o For asylum, this is issued for foreigners with refugee status.

• Courtesy visa:
Visas for Diplomatic personnel or similar

Working in France

As with most information regarding the bureaucracy in France, this information can only be used as a guide for obtaining a work permit.

Always double check!

Overview
In general , EU citizens, nationals of the countries which signed the European Economic Area agreement and Swiss nationals may work freely in France.

If you are a foreign national, you can not be employed in France without first having obtained a residence permit.

For foreign nationals with a permanent professional activity, the work permit and the residence permit appear in one single document: resident card or temporary residence permit.

The decisions for work permits and to issue residence permits are taken by the Chief of Police.

Work permit
In reality, the Director of the Labour, Employment and Vocational Training office of the département who issues the work permits upon delegation from the Chief of police. Public authorities’ decisions are chiefly based on the employment situation in the requested profession and the geographical area in question.
They can also take into account the pay conditions proposed and how you will be housed.

Residence permit
Different residence permits, authorising foreign nationals to work in France, are issued by the Chief of police:

– The temporary residence permit (carte de séjour temporaire)
Valid for a maximum of one year, it states, according to the circumstances,
“salarié” (employee),
“travailleur temporaire” (temporary worker) for employment contracts for a period of less than one year,
“travailleur saisonnier” (seasonal worker) or “travailleur en mission” (worker on assignment).

For freelance professions, the permit states the profession in which you wish to work.

– The resident card (carte de résident)
Valid for ten years, it authorises the holder to work. It can be issued to those who have already resided in France with a residence permit for more than five years without interruption, under certain conditions provided for by the law or as of right in certain situations: French spouse, parent of a French child, etc.

Note:
The Act dated 24 July 2006 created a residence permit stating: “compétence et talent” (expertise and talent).

To prepare your application correctly, contact a specialised association or duty office which will help you to collect all the essential documents and will make the formalities easier for you.

Documents required to stay (and work) in France

Entry and residence of EU, EEA & Swiss Nationals
EU, EEA & Swiss citizens intending to live in France should have a valid passport (only nationals from Belgium, Italy, Luxembourg and the Netherlands can seek employment upon production of their national Identity Card). However, please note that British citizens native of the Channel Islands and the Isle of Man are not regarded as EU citizens.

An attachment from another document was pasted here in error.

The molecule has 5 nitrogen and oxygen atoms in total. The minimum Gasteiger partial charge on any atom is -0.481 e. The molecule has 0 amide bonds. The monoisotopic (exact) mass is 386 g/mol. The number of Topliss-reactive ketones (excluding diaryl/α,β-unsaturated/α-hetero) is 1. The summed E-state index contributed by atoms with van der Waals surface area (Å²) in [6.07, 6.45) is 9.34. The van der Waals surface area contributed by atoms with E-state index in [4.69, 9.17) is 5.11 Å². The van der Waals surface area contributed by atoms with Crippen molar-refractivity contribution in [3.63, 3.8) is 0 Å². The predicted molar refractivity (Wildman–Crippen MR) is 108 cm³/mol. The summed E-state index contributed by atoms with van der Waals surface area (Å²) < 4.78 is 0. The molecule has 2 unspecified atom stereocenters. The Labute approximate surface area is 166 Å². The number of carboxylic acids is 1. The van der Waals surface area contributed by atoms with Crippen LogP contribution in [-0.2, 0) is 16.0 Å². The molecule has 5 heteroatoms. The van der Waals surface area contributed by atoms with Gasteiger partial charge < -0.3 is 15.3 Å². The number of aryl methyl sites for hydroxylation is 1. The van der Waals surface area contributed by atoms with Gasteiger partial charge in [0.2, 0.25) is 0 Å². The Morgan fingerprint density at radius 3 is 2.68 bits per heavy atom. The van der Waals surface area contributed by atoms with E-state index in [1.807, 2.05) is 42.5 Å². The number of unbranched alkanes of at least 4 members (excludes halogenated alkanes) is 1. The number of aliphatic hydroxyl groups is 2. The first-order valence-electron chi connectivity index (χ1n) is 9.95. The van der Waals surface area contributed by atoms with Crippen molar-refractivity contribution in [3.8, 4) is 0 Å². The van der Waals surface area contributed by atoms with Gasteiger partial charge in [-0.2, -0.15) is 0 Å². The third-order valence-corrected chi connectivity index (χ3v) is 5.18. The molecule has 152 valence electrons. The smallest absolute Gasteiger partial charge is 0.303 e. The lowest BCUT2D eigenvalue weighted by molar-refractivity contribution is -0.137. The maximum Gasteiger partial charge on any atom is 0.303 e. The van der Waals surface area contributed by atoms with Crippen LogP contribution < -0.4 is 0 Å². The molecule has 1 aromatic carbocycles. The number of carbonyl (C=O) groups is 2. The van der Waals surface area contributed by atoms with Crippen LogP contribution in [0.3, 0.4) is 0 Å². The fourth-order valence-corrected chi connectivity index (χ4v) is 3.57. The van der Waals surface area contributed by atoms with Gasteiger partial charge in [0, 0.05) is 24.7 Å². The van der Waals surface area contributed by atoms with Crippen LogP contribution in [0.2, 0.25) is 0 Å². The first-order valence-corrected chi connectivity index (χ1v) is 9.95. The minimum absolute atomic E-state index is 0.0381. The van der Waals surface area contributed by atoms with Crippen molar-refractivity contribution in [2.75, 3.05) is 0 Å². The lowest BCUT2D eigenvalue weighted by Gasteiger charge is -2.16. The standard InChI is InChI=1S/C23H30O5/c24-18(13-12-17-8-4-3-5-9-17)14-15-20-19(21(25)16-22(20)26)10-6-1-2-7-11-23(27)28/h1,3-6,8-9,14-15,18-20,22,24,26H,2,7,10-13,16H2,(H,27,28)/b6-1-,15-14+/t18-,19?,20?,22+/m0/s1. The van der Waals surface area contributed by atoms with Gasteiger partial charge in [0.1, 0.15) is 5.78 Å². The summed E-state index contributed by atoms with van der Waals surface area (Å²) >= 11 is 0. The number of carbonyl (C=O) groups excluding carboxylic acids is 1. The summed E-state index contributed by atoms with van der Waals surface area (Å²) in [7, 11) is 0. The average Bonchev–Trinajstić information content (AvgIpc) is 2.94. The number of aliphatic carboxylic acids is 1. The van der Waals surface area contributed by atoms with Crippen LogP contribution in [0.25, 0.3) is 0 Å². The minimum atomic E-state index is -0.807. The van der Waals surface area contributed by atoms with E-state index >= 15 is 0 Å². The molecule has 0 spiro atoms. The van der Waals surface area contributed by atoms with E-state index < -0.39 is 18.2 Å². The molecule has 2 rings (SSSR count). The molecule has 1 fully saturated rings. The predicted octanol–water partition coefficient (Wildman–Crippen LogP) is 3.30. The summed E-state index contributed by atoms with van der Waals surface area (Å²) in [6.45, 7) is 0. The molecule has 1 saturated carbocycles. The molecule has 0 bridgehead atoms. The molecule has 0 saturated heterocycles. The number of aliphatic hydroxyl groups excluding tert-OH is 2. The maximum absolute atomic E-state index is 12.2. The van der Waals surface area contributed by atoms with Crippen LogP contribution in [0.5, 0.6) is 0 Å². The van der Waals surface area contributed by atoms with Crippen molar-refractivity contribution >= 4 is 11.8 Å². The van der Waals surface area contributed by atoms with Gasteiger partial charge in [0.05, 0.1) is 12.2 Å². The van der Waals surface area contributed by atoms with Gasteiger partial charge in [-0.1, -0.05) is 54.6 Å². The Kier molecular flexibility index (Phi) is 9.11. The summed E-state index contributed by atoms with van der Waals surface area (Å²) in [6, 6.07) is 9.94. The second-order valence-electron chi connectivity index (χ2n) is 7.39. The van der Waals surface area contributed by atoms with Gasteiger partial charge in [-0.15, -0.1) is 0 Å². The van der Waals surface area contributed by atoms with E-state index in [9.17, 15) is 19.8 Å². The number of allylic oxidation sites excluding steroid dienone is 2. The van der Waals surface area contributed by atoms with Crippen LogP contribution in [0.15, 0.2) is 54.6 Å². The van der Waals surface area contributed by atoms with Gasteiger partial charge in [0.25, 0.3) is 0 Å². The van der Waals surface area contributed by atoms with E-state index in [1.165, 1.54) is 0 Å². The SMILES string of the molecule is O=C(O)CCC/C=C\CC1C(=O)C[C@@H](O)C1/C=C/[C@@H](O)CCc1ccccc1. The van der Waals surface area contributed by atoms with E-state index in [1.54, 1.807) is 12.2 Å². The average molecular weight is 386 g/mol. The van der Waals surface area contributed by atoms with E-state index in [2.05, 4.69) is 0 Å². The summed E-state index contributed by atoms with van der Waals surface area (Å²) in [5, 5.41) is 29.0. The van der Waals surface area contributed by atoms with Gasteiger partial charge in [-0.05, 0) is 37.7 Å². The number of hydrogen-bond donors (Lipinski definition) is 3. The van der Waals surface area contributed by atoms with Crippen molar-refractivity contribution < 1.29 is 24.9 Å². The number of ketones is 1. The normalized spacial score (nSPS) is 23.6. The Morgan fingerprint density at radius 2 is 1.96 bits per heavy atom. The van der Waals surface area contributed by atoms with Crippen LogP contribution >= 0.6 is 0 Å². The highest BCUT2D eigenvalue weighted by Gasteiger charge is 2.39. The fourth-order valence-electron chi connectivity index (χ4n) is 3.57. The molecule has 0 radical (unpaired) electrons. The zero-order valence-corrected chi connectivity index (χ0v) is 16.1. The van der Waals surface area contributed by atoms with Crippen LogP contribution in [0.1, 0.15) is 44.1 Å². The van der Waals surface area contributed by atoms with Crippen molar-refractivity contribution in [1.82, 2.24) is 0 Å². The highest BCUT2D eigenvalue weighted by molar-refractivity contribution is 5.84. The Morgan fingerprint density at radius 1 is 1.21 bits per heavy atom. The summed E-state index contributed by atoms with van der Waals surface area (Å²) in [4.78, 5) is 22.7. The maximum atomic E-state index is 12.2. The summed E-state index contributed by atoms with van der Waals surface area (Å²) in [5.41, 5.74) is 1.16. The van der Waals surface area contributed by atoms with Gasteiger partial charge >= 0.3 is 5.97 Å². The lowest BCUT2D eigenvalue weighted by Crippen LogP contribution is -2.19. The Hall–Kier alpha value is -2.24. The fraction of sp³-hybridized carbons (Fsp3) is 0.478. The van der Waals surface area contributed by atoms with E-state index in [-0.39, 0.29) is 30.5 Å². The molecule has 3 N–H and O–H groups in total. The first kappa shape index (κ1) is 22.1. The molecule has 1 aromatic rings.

According to EU law, EU nationals have up to 3 months to apply for a “”Carte de séjour de ressortissant de l’Union Européenne”” (EU resident permit) at the “”Préfecture”” or “”Commissariat de Police”” (Police Station) of your place of residence. The “”Carte de séjour”” will be granted upon production of:

– A valid passport, a birth certificate or a marriage certificate, and proof of accommodation. Proof that you pay contributions to the French Social Security scheme, 3 passport photographs. A contract of employment or the necessary authorisations from the Chamber of Commerce in case of self-employment. Or if you are retired a proof that you receive a state pension (from France or your home country) If you are student you need proof that you have registered with a French University.

– Or if you are married to a French National, a copy of your marriage certificate

If you are staying for a limited duration, a resident permit will be issued for this period of time, after which your situation will be re-examined.

If you are planning to stay on a permanent basis, a resident permit will be issued for 5 years. After these 5 years, your permit can be renewed for 10 more years if you are still employed on permanent basis.

Please note that the right of residence – granted with the resident permit – can be extended to the permit holder’s spouse; dependant descendants under 21, dependants ascendants and spouse’s ascendants.

Entry and Residence of non EU Nationals
Non EU Nationals are not allowed to take up employment in France, even temporary, paid or unpaid, unless they have obtained an “”Autorisation de Travail”” (work permit) before arriving in France. The prospective employer should apply for this permit to the:

Office des Migrations Internationales
14, rue Brague 75015 Paris
Tel: 0033 1 53 69 53 70